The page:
Palestinian, Arab Israeli Leaders Lash Out at Netanyahu's 'Islamophobic' UN Speech

PM's speech called 'pure propaganda that completely ignored the occupation,' by top PLO official; others praise Netanyahu's performance.

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Netanyahu addresses the 69th United Nations General Assembly at the U.N. headquarters in New York September 29, 2014.
Netanyahu addresses the 69th United Nations General Assembly at the U.N. headquarters in New York September 29, 2014. Credit: Reuters

Prime Minister Benjamin Netanyahu’s speech to the UN General Assembly on Monday was misleading propaganda devoid of any vision for peace, Palestinian officials charged.

Referring to Netanyahu’s statement that he is ready for a historic compromise with the Palestinians, Nabil Abu Rudeineh, a spokesman for Palestinian Authority President Mahmoud Abbas, said any such compromise must be based on the international community’s decisions, the Arab Peace Initiative and the General Assembly’s decision in November 2012 to recognize Palestine as a nonmember observer state. It also requires an immediate halt to settlement construction and to attacks on holy sites, he said.

Click here for a transcript and video of the full speech.

Chief Palestinian negotiator Saeb Erekat said, “There’s a saying that if you don’t stop a man who is lying after 24 hours, the lies turn into facts. That’s what happened to Netanyahu.”

Hanan Ashrawi, a member of the PLO’s Executive Committee, said that Netanyahu spoke arrogantly, acting as if world leaders were stupid and unaware of the occupation or of what happened in Gaza during this summer’s war. She termed the speech pure propaganda that completely ignored the occupation and the Palestinians’ right to self-determination. It was also Islamophobic, she charged, because it lumped together all the different strains of Islam.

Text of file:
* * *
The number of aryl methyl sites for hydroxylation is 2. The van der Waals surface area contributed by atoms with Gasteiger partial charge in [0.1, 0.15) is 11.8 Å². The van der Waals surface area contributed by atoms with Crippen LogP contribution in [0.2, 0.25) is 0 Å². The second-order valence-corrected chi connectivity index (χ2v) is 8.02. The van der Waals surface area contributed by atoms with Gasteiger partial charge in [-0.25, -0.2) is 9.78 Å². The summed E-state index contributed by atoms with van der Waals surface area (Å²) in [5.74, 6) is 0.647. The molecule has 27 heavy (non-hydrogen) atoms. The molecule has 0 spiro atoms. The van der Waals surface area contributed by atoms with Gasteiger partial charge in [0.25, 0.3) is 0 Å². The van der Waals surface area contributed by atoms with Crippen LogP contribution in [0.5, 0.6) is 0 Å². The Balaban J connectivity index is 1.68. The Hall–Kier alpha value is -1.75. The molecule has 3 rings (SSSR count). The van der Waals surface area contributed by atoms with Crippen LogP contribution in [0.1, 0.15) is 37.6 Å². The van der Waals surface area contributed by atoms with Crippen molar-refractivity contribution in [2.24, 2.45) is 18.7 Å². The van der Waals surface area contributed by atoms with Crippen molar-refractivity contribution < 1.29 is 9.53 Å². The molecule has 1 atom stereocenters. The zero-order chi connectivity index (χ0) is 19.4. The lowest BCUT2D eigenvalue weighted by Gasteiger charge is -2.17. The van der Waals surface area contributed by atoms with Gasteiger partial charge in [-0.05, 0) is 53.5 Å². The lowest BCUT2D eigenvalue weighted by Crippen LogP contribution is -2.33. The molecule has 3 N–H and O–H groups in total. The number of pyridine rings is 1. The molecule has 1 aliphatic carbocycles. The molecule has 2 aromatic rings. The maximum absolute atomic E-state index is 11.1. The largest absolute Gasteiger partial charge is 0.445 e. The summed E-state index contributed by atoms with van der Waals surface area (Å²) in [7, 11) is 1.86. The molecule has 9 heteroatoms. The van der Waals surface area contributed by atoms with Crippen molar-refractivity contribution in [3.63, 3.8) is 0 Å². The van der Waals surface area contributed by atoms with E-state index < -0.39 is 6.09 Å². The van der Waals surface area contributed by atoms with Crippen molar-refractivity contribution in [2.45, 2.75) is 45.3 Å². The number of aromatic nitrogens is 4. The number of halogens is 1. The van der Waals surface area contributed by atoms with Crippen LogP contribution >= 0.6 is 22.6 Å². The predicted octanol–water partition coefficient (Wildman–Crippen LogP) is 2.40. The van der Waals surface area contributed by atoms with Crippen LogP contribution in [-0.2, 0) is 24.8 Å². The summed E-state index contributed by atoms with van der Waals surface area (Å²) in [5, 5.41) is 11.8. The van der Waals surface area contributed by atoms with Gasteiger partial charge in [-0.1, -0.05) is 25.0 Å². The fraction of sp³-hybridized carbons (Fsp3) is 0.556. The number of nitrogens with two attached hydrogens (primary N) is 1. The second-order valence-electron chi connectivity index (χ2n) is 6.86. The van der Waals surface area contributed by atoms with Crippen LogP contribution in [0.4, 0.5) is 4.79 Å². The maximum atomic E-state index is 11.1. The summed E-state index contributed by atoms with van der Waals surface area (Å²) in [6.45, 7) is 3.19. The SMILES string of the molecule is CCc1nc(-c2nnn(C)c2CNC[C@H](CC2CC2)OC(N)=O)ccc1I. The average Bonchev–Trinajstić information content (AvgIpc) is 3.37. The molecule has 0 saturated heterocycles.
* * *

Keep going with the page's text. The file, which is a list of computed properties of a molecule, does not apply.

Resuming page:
“I believe the world won’t buy this merchandise again,” Ashrawi added. “Netanyahu’s attempt to talk with the Arab states before the Palestinians is ludicrous; he’s trying to skip over the main issue – which is the Palestinian issue. Netanyahu didn’t offer any vision; he is continuing his policy of playing for time in order to survive politically and continue building in the settlements.”

Within Israel, Netanyahu’s speech predictably elicited mixed reactions. MK Ahmed Tibi (United Arab List-Ta’al) said the speech was “Islamophobic, empty of diplomatic content and included a brutal, lying, personal attack on Abu Mazen,” Abbas’ nickname. Describing Abbas as a Holocaust denier was the act of a political hack, not a responsible leader, Tibi continued, while the claim that Abbas wants “a judenrein Palestine with no Jews is dishonest and cynical. The Palestinians want a Palestine without settlers, and there’s nothing more just than that.”

In contrast, coalition chairman MK Yariv Levin (Likud) praised Netanyahu, saying, “His speech tore the mask off Abu Mazen’s face and proved that he’s a partner for Hamas, not a partner for peace.” Moreover, Levin added, “The mirror the prime minister held up to the world with regard to Iran, radical Islam and the Palestinians’ ongoing rejectionism reflects a courageous, sober policy that the leaders of every party in Israel would do well to stand behind.”

Opposition leader and Labor Party chairman MK Isaac Herzog said that “Netanyahu knows how to speak, and I agreed with more than a little of what he said, but the problem is that the world no longer listens to him.” In addition, he charged, “It’s not clear which Netanyahu we’re supposed to believe” – the one who spoke yet again about a diplomatic compromise, or the one who, during his five years in office, did absolutely nothing to advance a diplomatic initiative.

“We’ve had it already with speeches that remain on paper,” Herzog continued. “The world is demanding that Netanyahu provide diplomatic payment in exchange for his important demands regarding Israel’s security, and he isn’t providing it.”



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